United States of America, Appellant, v. David Alan Canterbury, Appellee, 2 F.3d 305 (8th Cir. 1993)Annotate this Case
Janet L. Papenthien, Cedar Rapids, IA, argued, for appellant.
Mark C. Meyer, Cedar Rapids, IA, argued, for appellee.
Before RICHARD S. ARNOLD, Chief Judge, LAY, Senior Circuit Judge, and JOHN R. GIBSON, Circuit Judge.
RICHARD S. ARNOLD, Chief Judge.
David Canterbury is charged with one count of possession of illegal drugs, conspiracy to possess and distribute those drugs, and two counts of using or possessing a firearm in connection with a drug-trafficking crime: violations of 21 U.S.C. § 841(b) (1) (C), 21 U.S.C. § 846, and 18 U.S.C. § 924(c). On the defendant's motion, the District Court--without the benefit of an evidentiary hearing--dismissed one of the firearm-possession charges. The Court held that a single underlying drug offense could not support multiple violations of Sec. 924(c). The government appeals; we reverse and remand.
The government says that when law-enforcement officers looking for controlled substances searched Canterbury's house, they found a loaded .380-caliber handgun in his bedroom along with a small amount of drugs. They also found a loaded 9-millimeter rifle in another part of the house, again near drugs and drug-trafficking paraphernalia. From these facts, the government derived the separate firearm-possession charges, counts three and four of the indictment. Canterbury moved for dismissal of one of the firearm counts, arguing that Sec. 924(c) contemplates only one violation for each underlying drug-trafficking charge, regardless of how many firearms are involved.
A magistrate judge reviewed the pretrial motions and recommended denial of Canterbury's motion to dismiss as premature. Canterbury then took his argument to the District Court which disagreed with the magistrate and gave the government its choice of which of the two firearm-possession charges to dismiss. The government appeals.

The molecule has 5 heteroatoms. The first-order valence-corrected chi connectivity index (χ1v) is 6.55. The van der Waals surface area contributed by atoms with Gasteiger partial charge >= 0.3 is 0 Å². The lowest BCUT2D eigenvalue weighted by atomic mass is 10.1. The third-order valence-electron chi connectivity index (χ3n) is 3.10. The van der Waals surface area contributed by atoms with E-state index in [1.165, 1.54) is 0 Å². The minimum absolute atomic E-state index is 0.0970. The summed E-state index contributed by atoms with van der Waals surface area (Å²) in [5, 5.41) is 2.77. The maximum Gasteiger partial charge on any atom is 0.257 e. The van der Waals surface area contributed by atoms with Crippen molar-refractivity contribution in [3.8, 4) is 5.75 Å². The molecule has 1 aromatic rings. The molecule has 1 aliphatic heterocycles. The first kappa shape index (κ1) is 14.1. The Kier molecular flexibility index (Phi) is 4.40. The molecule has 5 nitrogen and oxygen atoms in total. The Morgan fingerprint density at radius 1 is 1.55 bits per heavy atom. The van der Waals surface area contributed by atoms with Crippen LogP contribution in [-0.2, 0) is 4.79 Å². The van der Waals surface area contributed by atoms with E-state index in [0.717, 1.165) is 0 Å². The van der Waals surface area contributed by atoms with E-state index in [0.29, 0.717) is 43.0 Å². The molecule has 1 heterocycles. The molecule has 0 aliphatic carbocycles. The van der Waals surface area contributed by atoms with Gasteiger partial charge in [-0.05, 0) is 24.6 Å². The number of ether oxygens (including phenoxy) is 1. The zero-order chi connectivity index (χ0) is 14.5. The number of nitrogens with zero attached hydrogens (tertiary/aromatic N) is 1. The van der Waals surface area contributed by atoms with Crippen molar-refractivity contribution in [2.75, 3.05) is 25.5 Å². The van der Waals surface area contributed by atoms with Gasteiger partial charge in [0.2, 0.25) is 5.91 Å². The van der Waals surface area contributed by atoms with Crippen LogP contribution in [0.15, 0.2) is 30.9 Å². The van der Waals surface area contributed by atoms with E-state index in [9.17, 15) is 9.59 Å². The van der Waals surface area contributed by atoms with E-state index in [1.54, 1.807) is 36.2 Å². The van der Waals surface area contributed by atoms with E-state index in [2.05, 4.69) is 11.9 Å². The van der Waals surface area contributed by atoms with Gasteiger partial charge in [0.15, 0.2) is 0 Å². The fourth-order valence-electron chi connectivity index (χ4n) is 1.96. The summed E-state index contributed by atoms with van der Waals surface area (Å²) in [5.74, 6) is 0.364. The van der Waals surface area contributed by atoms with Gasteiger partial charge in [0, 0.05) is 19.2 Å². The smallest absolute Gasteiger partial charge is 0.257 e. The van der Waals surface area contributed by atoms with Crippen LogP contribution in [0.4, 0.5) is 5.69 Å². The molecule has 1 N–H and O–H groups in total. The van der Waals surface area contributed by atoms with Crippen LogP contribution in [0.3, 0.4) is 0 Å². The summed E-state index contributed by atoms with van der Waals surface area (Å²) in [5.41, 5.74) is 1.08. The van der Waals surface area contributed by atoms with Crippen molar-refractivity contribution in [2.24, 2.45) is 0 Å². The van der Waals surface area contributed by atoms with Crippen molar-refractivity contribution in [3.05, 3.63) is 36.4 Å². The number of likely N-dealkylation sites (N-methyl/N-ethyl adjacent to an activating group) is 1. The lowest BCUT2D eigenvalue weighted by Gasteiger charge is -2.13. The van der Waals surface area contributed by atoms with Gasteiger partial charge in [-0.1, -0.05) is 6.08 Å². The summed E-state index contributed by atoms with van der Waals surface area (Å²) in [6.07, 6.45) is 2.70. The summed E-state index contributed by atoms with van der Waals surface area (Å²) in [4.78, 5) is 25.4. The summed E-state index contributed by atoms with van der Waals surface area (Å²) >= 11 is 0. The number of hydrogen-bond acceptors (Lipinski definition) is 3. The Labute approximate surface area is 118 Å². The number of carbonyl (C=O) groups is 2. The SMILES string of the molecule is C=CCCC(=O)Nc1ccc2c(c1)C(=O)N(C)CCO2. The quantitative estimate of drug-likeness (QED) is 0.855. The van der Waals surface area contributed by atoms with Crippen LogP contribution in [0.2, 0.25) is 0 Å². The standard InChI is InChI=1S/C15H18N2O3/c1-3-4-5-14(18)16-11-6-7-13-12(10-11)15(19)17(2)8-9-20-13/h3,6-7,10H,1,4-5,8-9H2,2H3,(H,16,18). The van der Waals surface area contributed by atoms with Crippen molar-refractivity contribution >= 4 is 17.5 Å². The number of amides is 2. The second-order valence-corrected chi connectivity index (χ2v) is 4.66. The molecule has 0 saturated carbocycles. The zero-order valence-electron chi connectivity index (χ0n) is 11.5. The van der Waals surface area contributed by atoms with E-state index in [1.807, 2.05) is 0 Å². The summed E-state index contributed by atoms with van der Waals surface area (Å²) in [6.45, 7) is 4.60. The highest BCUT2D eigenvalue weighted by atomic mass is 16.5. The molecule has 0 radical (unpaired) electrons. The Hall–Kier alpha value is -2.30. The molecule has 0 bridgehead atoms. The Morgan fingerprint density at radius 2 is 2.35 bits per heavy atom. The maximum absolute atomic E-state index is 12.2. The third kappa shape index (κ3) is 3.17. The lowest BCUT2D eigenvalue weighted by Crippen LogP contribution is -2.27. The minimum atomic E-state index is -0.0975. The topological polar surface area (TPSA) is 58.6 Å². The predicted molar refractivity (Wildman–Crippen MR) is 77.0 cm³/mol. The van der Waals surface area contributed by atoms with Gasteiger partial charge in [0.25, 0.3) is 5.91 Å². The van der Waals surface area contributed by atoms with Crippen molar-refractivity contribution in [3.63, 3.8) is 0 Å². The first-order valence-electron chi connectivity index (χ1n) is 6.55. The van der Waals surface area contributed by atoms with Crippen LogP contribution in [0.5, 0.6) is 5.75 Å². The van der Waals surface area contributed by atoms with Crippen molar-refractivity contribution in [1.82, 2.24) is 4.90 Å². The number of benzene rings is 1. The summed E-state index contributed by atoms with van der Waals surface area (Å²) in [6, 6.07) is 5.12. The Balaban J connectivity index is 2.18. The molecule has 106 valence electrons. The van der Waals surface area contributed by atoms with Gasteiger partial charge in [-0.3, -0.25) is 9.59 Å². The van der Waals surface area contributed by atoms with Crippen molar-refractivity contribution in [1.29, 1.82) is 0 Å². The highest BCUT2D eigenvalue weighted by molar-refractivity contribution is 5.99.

In United States v. Freisinger, 937 F.2d 383, 388-90 (8th Cir. 1991), we held that 18 U.S.C. § 924(c) (1) does authorize multiple prosecutions for carrying more than one firearm during the course of one drug-trafficking offense. What distinguishes one offense from another and gives them separate legal identities is the "use" attributed to the firearm: each separate use of a firearm constitutes a separate offense, even where there is only one predicate drug-trafficking crime. United States v. Lucas, 932 F.2d 1210, 1223 (8th Cir.), cert. denied, --- U.S. ----, 112 S. Ct. 199, 116 L. Ed. 2d 159 (1991). For example, in Lucas, the District Court found that one of the fourteen firearms in the defendant's home--a pistol--was used to protect the defendant and his family. The machine gun, found in another part of the home, was used to protect a crack cocaine laboratory. The two separate uses of the guns were separate violations of Sec. 924(c) (1).
What constitutes a separate use of a firearm in relation to a drug-trafficking offense is a question of fact. The government has the burden of proving separate, prohibited uses of a firearm or firearms to support each charge of violating Sec. 924(c). In this case, the government alleges Mr. Canterbury used the pistol for one purpose and the rifle for another, or at least the indictment can be read as alleging separate uses.
Dismissal of one of the firearm-possession charges was premature. As a matter of pleading, the indictment was sufficient to allege two separate offenses. The government should be allowed to put on its proof, and if it can carry its burden, then the charges stand; if it can not, then the usual motions are still available to Mr. Canterbury, such as a motion for directed verdict. Accordingly, the judgment of the District Court is reversed, and the cause remanded for further proceedings consistent with this opinion.